Programming is a profession that uses a deep roster of languages, database models, frameworks, and much more. In addition, different classifications exist within these tools, such as high-level and low-level programming languages. With all the technologies and types out there, it can be challenging for a student to decipher not only what to be learning, but also how to be learning.
Many people gain their programming education through universities and leave with a shiny piece of paper vouching for their skills. Despite what tradition may imply, college is not the right path for many developing programmers, and the industry knows it. Factors such as expenses, responsibilities, and other obstacles that appear in all of our lives can put college out of reach for some people. Add to that the recent explosion in online learners and resources, and many hiring managers have recognized that college is not the end-all-be-all it is advertised as.
If you can learn to code well (and can prove it), you can become a programmer with any educational background! Today, we’ll help demystify this kind of self-taught journey by going in-depth about why such a goal is attainable, various learning options, and strategies to prove programming skills.
Let’s get started!
Before you can successfully learn programming outside of the university environment, it is critical that you understand that your goal is immensely attainable. As mentioned in our key takeaways from the 2022 Stack Overflow survey, around 23% of professional developers in 2022 are working without a degree. The number of students learning to program with online resources is increasing every year, and so is the number of new industry professionals with no bachelor’s degree.
Not only do you have the ability to learn everything you need to become a professional developer with online resources and platforms, but you also have a real opportunity to pursue employment with whatever educational background you may have. Programming is an occupation where constant learning and growth is a shared trait between the most senior and newest employees. A degree is not a prevailing indication that all knowledge has been obtained. No matter what degree you hold, you will be a student for the rest of your career in order to keep up with the unpredictable industry of technology.
Since every programmer is inherently a learner, the most expensive and time-consuming learning option is not necessarily the optimal option for every future programmer out there. University tuition in the United States has been on the rise for the past few decades, with no sign of slowing down.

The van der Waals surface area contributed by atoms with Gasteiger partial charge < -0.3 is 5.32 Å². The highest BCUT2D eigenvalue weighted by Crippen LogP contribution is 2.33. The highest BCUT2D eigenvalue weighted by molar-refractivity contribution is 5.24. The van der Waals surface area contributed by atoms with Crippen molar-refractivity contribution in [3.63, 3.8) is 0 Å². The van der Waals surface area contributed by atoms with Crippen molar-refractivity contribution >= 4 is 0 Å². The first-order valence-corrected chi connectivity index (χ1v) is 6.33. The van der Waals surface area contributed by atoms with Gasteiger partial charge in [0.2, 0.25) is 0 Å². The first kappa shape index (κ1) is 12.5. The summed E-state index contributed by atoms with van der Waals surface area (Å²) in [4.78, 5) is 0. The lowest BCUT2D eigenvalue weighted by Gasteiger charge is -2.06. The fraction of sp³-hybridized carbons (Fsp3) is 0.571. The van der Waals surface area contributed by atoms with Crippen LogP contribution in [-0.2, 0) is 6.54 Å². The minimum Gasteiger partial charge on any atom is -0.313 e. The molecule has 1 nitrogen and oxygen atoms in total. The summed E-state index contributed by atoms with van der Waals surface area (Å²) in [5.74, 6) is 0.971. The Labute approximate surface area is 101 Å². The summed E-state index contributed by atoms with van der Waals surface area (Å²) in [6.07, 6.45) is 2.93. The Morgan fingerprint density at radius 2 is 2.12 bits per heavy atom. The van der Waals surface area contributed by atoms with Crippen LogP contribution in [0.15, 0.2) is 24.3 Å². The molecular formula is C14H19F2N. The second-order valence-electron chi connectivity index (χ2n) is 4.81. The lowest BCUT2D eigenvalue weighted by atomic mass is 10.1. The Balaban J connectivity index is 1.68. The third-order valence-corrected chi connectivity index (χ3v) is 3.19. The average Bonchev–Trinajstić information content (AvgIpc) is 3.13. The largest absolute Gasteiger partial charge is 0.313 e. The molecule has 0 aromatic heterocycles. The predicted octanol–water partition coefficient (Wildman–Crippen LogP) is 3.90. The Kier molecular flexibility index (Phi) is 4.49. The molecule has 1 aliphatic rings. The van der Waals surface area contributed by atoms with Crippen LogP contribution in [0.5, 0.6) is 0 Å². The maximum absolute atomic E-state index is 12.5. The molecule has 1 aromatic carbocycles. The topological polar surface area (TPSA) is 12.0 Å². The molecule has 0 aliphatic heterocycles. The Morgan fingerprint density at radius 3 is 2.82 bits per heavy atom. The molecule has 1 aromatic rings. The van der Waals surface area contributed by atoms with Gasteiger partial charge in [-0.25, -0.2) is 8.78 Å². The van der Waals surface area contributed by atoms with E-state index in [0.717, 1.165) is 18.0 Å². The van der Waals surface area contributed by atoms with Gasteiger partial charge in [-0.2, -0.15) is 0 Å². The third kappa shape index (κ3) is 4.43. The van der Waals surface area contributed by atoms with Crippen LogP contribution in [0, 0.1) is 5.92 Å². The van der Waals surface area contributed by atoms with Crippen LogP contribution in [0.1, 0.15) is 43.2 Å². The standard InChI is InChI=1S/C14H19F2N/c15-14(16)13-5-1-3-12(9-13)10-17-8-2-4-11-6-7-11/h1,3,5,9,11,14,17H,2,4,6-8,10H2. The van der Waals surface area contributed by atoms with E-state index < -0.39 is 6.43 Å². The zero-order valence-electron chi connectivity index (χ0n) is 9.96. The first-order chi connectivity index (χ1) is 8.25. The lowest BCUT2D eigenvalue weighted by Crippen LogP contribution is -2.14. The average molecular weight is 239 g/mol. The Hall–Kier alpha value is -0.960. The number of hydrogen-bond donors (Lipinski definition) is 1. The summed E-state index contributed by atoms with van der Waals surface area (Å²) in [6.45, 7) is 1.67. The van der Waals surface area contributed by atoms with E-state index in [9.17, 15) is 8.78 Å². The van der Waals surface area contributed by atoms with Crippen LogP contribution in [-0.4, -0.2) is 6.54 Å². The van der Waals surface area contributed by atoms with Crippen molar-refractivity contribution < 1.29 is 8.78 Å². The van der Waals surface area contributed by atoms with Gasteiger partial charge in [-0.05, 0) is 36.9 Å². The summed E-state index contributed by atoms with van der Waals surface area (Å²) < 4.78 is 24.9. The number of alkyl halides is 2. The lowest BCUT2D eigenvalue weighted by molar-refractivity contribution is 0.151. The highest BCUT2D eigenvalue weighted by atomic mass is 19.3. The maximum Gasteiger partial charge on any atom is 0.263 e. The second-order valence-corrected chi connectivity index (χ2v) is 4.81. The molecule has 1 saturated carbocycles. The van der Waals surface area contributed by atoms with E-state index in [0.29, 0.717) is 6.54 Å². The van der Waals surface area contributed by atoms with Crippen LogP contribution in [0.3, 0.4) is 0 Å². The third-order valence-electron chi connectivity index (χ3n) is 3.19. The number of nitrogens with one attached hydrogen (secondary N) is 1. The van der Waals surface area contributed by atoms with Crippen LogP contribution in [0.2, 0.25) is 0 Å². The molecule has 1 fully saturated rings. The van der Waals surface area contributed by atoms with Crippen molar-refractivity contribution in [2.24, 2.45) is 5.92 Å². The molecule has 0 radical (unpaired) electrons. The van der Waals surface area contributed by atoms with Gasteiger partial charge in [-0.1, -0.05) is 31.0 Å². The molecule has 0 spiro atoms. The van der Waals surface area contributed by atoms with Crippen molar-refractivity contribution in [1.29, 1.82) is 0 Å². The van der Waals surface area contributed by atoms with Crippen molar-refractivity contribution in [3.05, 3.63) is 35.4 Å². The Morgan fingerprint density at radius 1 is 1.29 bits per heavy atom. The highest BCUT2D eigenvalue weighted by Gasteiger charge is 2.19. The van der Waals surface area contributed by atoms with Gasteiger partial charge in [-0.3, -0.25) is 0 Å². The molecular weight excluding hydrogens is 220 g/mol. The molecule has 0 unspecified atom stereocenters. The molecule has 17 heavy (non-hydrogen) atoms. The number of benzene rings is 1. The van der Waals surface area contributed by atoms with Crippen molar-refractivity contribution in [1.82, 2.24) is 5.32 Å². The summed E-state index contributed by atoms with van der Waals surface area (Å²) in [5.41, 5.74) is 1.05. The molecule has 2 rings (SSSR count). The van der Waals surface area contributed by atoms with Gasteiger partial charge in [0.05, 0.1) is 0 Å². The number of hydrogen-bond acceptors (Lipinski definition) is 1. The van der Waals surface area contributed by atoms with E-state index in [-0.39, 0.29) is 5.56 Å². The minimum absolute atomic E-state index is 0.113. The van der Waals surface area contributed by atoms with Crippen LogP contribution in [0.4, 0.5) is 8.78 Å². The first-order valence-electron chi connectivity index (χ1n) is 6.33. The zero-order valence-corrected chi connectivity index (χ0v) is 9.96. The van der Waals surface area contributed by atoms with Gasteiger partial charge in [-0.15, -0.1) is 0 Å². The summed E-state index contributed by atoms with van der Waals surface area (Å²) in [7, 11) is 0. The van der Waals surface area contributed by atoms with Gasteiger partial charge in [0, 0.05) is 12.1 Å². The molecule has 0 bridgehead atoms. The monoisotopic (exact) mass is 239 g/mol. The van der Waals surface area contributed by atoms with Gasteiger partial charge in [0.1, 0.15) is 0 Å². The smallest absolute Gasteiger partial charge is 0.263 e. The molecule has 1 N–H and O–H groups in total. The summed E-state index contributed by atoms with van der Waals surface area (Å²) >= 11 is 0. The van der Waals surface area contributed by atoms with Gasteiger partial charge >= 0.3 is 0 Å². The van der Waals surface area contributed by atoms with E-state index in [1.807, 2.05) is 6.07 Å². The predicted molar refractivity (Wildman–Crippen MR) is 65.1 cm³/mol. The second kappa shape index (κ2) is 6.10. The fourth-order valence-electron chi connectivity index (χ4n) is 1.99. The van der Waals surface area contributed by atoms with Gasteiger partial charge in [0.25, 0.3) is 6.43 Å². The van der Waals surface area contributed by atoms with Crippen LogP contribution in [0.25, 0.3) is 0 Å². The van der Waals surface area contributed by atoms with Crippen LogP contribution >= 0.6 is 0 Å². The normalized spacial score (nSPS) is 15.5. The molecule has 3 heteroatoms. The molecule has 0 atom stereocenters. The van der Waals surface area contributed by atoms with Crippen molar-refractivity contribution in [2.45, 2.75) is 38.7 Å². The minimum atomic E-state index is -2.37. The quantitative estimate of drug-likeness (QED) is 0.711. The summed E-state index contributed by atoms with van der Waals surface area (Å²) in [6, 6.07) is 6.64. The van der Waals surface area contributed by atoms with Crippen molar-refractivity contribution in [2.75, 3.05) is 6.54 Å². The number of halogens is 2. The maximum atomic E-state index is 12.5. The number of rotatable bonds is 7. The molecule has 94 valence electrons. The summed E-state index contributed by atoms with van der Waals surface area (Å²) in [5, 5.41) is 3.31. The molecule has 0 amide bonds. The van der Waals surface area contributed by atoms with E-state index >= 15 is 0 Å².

Even with available scholarships and loans, pursuing a traditional bachelor’s degree (let alone a more advanced degree) is a costly and debt-inducing venture for a lot of students. If budgeting for a bachelor’s degree is not feasible for you at this time, there is no need to feel hopeless as you can learn the exact same material and skills via different paths. A truly great gift of our internet age is that information and education are no longer reserved for the select few who can pay hefty tuition fees.
The common university environment is also not the ideal situation for every learner. Suppose you’re reskilling from another profession, learning part-time with family obligations, or need to work part-time while learning to become a programmer. In that case, the rigorous curriculum of a college course isn’t necessarily the best choice. The flexibility to learn at your own pace (at a fraction of the cost) while being able to focus on the other essential tasks is a huge upside to individual learning.
Many capable people don’t thrive in the traditional educational environment of a single instructor assigning tests, materials, and assignments. Rather than compete for the individual attention of the professor against an army of confused peers, many people find it much easier to be in charge of how they’re learning. Online learning provides a great option for eager students who have always felt more comfortable learning outside of the classroom setting.
Beyond all the personal reasons why college may not be the perfect learning option for you, it is key to remember that you don’t need to force the university system to work for you if it isn’t working, or won’t work for you. There are other viable roads to achieving the education you desire that operate at your own speed. Even better, programmers are learning and getting hired every day from these alternate educational platforms!
After reading this piece, be sure to check out this article from the Educative blog to learn more about how to become a software engineer!
Try one of our 400+ courses and learning paths: The From Scratch course collection.
There are several popular options for learning outside of the university bubble. By completing a combination of courses, certifications, projects, and/or boot camps you will not only learn the same skills as a university student would learn, but you will also receive reliable documentation to prove that you’ve learned them. At the beginning of your journey, it is beneficial to mix a variety of these resources in your routine to get a sense of what blend works best for you.
Online courses allow students to take courses produced by industry experts looking to share their knowledge with the next wave of programmers. Some sought-after qualities of a reputable course provider are: